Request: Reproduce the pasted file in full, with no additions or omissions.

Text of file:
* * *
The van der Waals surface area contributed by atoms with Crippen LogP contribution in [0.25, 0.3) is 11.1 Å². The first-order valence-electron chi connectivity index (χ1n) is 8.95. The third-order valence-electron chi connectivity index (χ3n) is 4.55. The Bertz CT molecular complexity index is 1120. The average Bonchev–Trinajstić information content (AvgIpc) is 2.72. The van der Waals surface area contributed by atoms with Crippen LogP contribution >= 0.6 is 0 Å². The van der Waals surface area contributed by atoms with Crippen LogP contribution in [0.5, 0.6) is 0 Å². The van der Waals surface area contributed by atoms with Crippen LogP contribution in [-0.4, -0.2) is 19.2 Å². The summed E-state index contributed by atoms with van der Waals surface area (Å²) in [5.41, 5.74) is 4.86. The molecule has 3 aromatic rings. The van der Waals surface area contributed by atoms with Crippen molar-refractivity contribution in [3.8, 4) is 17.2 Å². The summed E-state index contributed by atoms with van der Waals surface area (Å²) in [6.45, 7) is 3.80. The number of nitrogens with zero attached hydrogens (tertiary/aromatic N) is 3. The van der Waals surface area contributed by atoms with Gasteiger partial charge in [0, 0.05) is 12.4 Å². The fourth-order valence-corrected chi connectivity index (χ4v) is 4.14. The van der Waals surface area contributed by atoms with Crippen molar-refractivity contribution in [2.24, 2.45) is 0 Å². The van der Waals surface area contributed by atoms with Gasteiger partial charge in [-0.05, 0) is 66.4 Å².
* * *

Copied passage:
The van der Waals surface area contributed by atoms with Crippen LogP contribution in [0.25, 0.3) is 11.1 Å². The first-order valence-electron chi connectivity index (χ1n) is 8.95. The third-order valence-electron chi connectivity index (χ3n) is 4.55. The Bertz CT molecular complexity index is 1120. The average Bonchev–Trinajstić information content (AvgIpc) is 2.72. The van der Waals surface area contributed by atoms with Crippen LogP contribution >= 0.6 is 0 Å². The van der Waals surface area contributed by atoms with Crippen LogP contribution in [0.5, 0.6) is 0 Å². The van der Waals surface area contributed by atoms with Crippen LogP contribution in [-0.4, -0.2) is 19.2 Å². The summed E-state index contributed by atoms with van der Waals surface area (Å²) in [5.41, 5.74) is 4.86. The molecule has 3 aromatic rings. The van der Waals surface area contributed by atoms with Crippen molar-refractivity contribution in [3.8, 4) is 17.2 Å². The summed E-state index contributed by atoms with van der Waals surface area (Å²) in [6.45, 7) is 3.80. The number of nitrogens with zero attached hydrogens (tertiary/aromatic N) is 3. The van der Waals surface area contributed by atoms with Gasteiger partial charge in [0, 0.05) is 12.4 Å². The fourth-order valence-corrected chi connectivity index (χ4v) is 4.14. The van der Waals surface area contributed by atoms with Crippen molar-refractivity contribution in [2.24, 2.45) is 0 Å². The van der Waals surface area contributed by atoms with Gasteiger partial charge in [-0.05, 0) is 66.4 Å².